AAH Web Facelift. Last, but not least, the folks at KennonSoft have posted an update to the AAH web interface (see inset). If you like it, here's how to install it. While still logged into your server as root, issue the following commands:

    cd /var/www/html
    wget http://www.kennonsoft.com/community/admin-ui.tar
    wget http://nerdvittles.com/wp-images/asteridex.png
    wget http://nerdvittles.com/wp-images/asterimind.png
    tar -xvf admin-ui.tar
    rm -f admin-ui.tar
    wget http://nerdvittles.com/aah2/index.zip
    unzip index.zip
    rm -f index.zip

    NOTE: It's been reported that there is a display formatting bug with IE 6. Lines 2, 3, 4, and 7 of the code above should all begin with wget. Also be advised that the last three lines of code above get you the third column of icons to support our AsteriDex and Telephone Reminder applications. If you don't want to use these applications, just don't execute the last 3 lines of code above.

    If you'd like to use our AsteriDex RoboDialer, install it from the link in this sentence and the icon will get you there. If you've moved your AsteriDex application to a directory different than asteridex, make the necessary adjustment in the index.html file.

    Security Reminder. If you plan to open the Asterisk web interface on your system to the public Internet, make sure to take security precautions to reduce the risk of a stranger trashing your system or running up your phone bill. Just click here and search for our articles on security to get your system up to speed.

    Wish List? Well, that about covers version 2.5 of our shiny new Reminder System for Asterisk. We have some other bells and whistles we'll be adding over the next few days and weeks so check the bottom of this article from time to time for a New Enhancements section. For example, we plan to add a feature that will let you schedule dates by simply entering the number of days from today and pressing pound. And we want to do something similar for times so that you can enter something like 90# to schedule a reminder for a time slot 90 minutes from now. If you have other enhancement suggestions and recommendations for version 3, we'd love to hear from you. Just post a comment to this topic, and we'll have a look. In the meantime, enjoy!

    Want More Projects? For a complete catalog of all our previous Asterisk projects, click here. For the most recent articles, click here and just scroll down the page. Get your Headline News the easy way: Planet Asterisk, Planet Gadget, Planet Mac, and Planet Daily. Quick read, no fluff.

    Got a PDA or Web-Enabled Smartphone? Check out our new PDAweather.org site and get the latest weather updates and forecasts from the National Weather Service perfectly formatted for quick download and display on your favorite web-enabled PDA, cellphone, or Internet Tablet. And, of course, it's FREE!

    Hot Tip! O'Reilly's must-have book, Asterisk: The Future of Telephony, is still available for free download here under a Creative Commons license. This is a cleaned up version of the original PDF which fixes pagination and compresses the file size to 3.9MB using Acrobat's Reduce File Size tool. Requires at least Acrobat 4 to load. Special thanks to Alexander Burke for all the hard work cleaning this up.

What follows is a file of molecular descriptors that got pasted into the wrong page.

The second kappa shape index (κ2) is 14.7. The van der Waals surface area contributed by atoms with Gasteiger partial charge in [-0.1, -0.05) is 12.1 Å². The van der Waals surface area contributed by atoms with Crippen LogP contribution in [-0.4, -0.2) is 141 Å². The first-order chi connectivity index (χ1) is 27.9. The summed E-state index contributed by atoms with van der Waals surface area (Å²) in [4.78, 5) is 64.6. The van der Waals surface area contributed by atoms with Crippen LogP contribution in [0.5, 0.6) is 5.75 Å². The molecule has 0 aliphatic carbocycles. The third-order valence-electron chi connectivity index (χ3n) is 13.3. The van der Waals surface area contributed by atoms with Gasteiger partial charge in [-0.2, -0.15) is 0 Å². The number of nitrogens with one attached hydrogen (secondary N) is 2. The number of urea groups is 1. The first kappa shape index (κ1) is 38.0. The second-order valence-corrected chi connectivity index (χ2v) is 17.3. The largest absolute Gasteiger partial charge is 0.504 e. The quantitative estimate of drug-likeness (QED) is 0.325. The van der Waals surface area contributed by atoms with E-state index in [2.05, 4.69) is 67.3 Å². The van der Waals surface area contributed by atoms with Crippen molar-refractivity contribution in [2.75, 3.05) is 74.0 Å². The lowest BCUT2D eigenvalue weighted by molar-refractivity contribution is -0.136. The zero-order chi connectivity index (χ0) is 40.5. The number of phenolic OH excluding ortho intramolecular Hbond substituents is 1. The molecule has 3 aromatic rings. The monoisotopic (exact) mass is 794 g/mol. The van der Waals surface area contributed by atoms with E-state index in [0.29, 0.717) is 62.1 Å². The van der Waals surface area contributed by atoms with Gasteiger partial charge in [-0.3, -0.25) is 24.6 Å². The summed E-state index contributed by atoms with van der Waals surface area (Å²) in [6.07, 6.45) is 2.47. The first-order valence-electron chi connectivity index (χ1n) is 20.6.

New Enhancements. Assuming you have email messaging working on your Asterisk system, Telephone Reminders now has the ability to deliver an email copy of reminders to the recipient in addition to a phone call. Be advised that, if the phone call is never completed, the email copy of the reminder will not be delivered. The reason for this is because Asterisk never passes the call to the context which handles delivery of the email message until the call is connected. So ... no connection, no email. However, if the recipient has an answering machine or voice mail, that would trigger delivery of the email message. If you can live with this shortcoming at least for the time being, here's how to activate delivery of email reminders. First, if you downloaded the Telephone Reminders contexts for extensions_custom.conf before 5 p.m. on Thursday, February 23, do it again from here. Then cut-and-replace only the last two contexts with the matching contexts at the bottom of your extensions_custom.conf file: [remindem] and [remindem2]. Save your changes and reload Asterisk.

    Once you've installed the new contexts to support email messaging, step two is registering email addresses for extensions and phone numbers to which you want email reminders delivered. Log in to your Asterisk server as root, and start up the Command Line Interface (CLI): asterisk -r. For each extension and phone number for which you want to activate email reminders, enter a command at the CLI prompt that looks like this: database put EMAIL 6781234567 joe@schmo.com where 6781234567 is the phone number of the reminder recipient and joe@schmo.com is the recipient's email address. You can display all existing EMAIL addresses that have been entered into your Asterisk database with this command: database show EMAIL. If you need to modify an existing entry, simply delete it and reenter it. To delete an existing entry, use the following syntax: database del EMAIL 6781234567.